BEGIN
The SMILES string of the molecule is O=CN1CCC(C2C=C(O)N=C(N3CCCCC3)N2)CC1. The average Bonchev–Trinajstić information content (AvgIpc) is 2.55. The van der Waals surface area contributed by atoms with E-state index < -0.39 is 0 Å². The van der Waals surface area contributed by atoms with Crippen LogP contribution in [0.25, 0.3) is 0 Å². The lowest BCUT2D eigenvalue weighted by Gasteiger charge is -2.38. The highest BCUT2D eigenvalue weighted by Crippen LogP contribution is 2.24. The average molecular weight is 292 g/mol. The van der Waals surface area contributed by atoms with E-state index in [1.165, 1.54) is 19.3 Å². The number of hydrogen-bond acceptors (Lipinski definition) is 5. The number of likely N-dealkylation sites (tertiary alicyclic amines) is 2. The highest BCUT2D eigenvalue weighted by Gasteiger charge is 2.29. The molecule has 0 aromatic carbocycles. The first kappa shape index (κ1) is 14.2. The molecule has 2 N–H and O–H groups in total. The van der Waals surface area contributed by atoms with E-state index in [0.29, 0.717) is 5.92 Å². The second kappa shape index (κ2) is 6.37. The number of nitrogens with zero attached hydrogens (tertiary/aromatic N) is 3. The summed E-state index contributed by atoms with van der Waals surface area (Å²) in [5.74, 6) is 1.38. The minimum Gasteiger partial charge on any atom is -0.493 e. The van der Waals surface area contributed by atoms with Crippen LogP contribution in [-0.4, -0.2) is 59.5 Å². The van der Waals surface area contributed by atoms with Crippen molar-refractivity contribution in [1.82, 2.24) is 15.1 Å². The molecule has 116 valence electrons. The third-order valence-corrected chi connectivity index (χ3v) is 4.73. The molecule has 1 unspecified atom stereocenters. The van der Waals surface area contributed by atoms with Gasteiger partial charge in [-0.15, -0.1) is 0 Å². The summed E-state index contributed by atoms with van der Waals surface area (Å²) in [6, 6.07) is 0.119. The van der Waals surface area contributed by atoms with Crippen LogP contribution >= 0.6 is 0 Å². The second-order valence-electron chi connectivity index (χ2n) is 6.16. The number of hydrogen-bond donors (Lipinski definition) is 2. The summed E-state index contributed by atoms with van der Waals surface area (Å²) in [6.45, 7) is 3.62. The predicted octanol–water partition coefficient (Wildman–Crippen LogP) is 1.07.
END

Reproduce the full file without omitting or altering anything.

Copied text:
The SMILES string of the molecule is O=CN1CCC(C2C=C(O)N=C(N3CCCCC3)N2)CC1. The average Bonchev–Trinajstić information content (AvgIpc) is 2.55. The van der Waals surface area contributed by atoms with E-state index < -0.39 is 0 Å². The van der Waals surface area contributed by atoms with Crippen LogP contribution in [0.25, 0.3) is 0 Å². The lowest BCUT2D eigenvalue weighted by Gasteiger charge is -2.38. The highest BCUT2D eigenvalue weighted by Crippen LogP contribution is 2.24. The average molecular weight is 292 g/mol. The van der Waals surface area contributed by atoms with E-state index in [1.165, 1.54) is 19.3 Å². The number of hydrogen-bond acceptors (Lipinski definition) is 5. The number of likely N-dealkylation sites (tertiary alicyclic amines) is 2. The highest BCUT2D eigenvalue weighted by Gasteiger charge is 2.29. The molecule has 0 aromatic carbocycles. The first kappa shape index (κ1) is 14.2. The molecule has 2 N–H and O–H groups in total. The van der Waals surface area contributed by atoms with E-state index in [0.29, 0.717) is 5.92 Å². The second kappa shape index (κ2) is 6.37. The number of nitrogens with zero attached hydrogens (tertiary/aromatic N) is 3. The summed E-state index contributed by atoms with van der Waals surface area (Å²) in [5.74, 6) is 1.38. The minimum Gasteiger partial charge on any atom is -0.493 e. The van der Waals surface area contributed by atoms with Crippen LogP contribution in [-0.4, -0.2) is 59.5 Å². The van der Waals surface area contributed by atoms with Crippen molar-refractivity contribution in [1.82, 2.24) is 15.1 Å². The molecule has 116 valence electrons. The third-order valence-corrected chi connectivity index (χ3v) is 4.73. The molecule has 1 unspecified atom stereocenters. The van der Waals surface area contributed by atoms with Gasteiger partial charge in [-0.15, -0.1) is 0 Å². The summed E-state index contributed by atoms with van der Waals surface area (Å²) in [6, 6.07) is 0.119. The van der Waals surface area contributed by atoms with Crippen LogP contribution >= 0.6 is 0 Å². The second-order valence-electron chi connectivity index (χ2n) is 6.16. The number of hydrogen-bond donors (Lipinski definition) is 2. The summed E-state index contributed by atoms with van der Waals surface area (Å²) in [6.45, 7) is 3.62. The predicted octanol–water partition coefficient (Wildman–Crippen LogP) is 1.07.